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Our top 5 opinion articles of 2021


There was a considerable amount of news in 2021 that warranted reader commentaries. What most may not know is that in late 2020 we started fact-checking opinion submissions. That effectively halted certain groups from associating with our publication–a good thing. 

The reason: speculative, unsupported information became the norm in an era when the credibility of information is in crisis. That doesn’t negate having an opinion about an issue. 

Rather, the best arguments are grounded on factual and verifiable information. They also raise matters in ways fact-based reporting cannot. Even better, they come from others who don’t operate in a vacuum as we tend to do on the news production front. 

It’s why we welcome reader opinions with the caveat that keener eyes will be on them. We had some incredible, passionate and thoughtful reader-submitted opinion articles in 2021. Here they are in order of popularity.

1. “Why I had to leave the school board” by Kurt Thigpen

Kurt Thigpen photo, used with permission.
Kurt Thigpen photo, used with permission.

Thigpen’s resignation from the Washoe County School Board got national attention. After his article was published, he was quoted in numerous news stories and was even interviewed on CBS Evening News about the public’s bullying and threats he received as an openly gay trustee. “At every school board meeting since, the threat level only got higher, school police presence got higher, and the vitriol, hate, harassment, intimidation and abuse by some members of the public only got worse as time went on,” he wrote.

2. “Justice for Tiffany” by Kurt Thigpen

Also by Thigpen, the tragic suicide of a Washoe County School District teacher went viral, and Thigpen shined a light on what happened to Tifanny Thiele. “The justice system itself desperately needs a hard look … at how reports on these types of cases are handled. For those of us that have suffered, we carry it with us for the rest of our lives,” Thigpen said. 

Bus workers today hit the picket line again in protest of what they say are unfair labor practices by their employer, Keolis North America. Image: Bob Conrad / This Is Reno, Nov. 9, 2021.
Bus workers today hit the picket line again in protest of what they say are unfair labor practices by their employer, Keolis North America. Image: Bob Conrad / This Is Reno, Nov. 9, 2021.

3. “A new low for RTC” by Richard Birdsong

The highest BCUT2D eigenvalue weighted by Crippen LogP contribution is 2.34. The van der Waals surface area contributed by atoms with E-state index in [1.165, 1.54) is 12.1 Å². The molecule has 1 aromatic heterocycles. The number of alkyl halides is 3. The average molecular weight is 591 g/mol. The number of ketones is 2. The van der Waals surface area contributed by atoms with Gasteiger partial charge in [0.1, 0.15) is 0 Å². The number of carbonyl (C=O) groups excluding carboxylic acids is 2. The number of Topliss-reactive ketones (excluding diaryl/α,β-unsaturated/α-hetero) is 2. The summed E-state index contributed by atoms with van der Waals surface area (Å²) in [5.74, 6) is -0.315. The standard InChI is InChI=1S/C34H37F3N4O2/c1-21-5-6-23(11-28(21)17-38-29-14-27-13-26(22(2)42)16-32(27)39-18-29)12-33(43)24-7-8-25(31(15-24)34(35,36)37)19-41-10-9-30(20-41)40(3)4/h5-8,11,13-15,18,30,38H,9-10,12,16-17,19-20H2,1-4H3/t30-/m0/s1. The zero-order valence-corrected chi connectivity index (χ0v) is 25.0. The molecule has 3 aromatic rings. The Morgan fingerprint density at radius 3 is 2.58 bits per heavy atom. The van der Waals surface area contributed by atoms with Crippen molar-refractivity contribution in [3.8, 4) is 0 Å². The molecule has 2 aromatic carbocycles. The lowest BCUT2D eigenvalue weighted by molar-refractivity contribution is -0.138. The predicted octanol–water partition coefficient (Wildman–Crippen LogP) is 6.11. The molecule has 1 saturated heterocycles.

A bus driver weighed in on being a striking worker. “The drivers, dispatchers, road supervisors and maintenance workers of your RIDE Transit System deserve not only a decent wage but a little respect from RTC and Keolis,” Birdsong wrote in November as the third bus strike of the year was underway.

4. “Peehee Mu’huh speaks” by Daranda Hinkey

The Thacker Pass lithium mine project sparked repeated protests, legal fights and ongoing discussion. The issue, one commenter noted, pitted environmental concerns against other environmental concerns. Daranda Hinkey, a Fort McDermitt Paiute and Shoshone tribal member, said lithium at Thacker Pass north of Winnemucca should stay in the ground, lands occupied by her ancestors for generations.My ancestors wish for our modern warriors to protect our Sacred,” she said. State and federal officials have determined the project to date meets all legal and environmental requirements.

5. “Gratitude to Reno City Council and Mayor” by Fauna Tomlinson

A local wildlife advocate took the time to thank city of Reno officials for passing a resolution in support of banning coyote hunts. “These animals are not problem animals, but animals doing what nature intended them to do: nature’s free rodent patrol,” Tomlinson wrote. The state wildlife commission, in November however, killed a measure that would have banned so-called trophy hunts. The matter could be addressed in the Nevada Legislature.

Bob Conrad
Bob Conradhttp://thisisreno.com
Bob Conrad is publisher, editor and co-founder of This Is Reno. He has served in communications positions for various state agencies and earned a doctorate in educational leadership from the University of Nevada, Reno in 2011. He is also a part time instructor at UNR and sits on the boards of the Nevada Press Association and Nevada Open Government Coalition.




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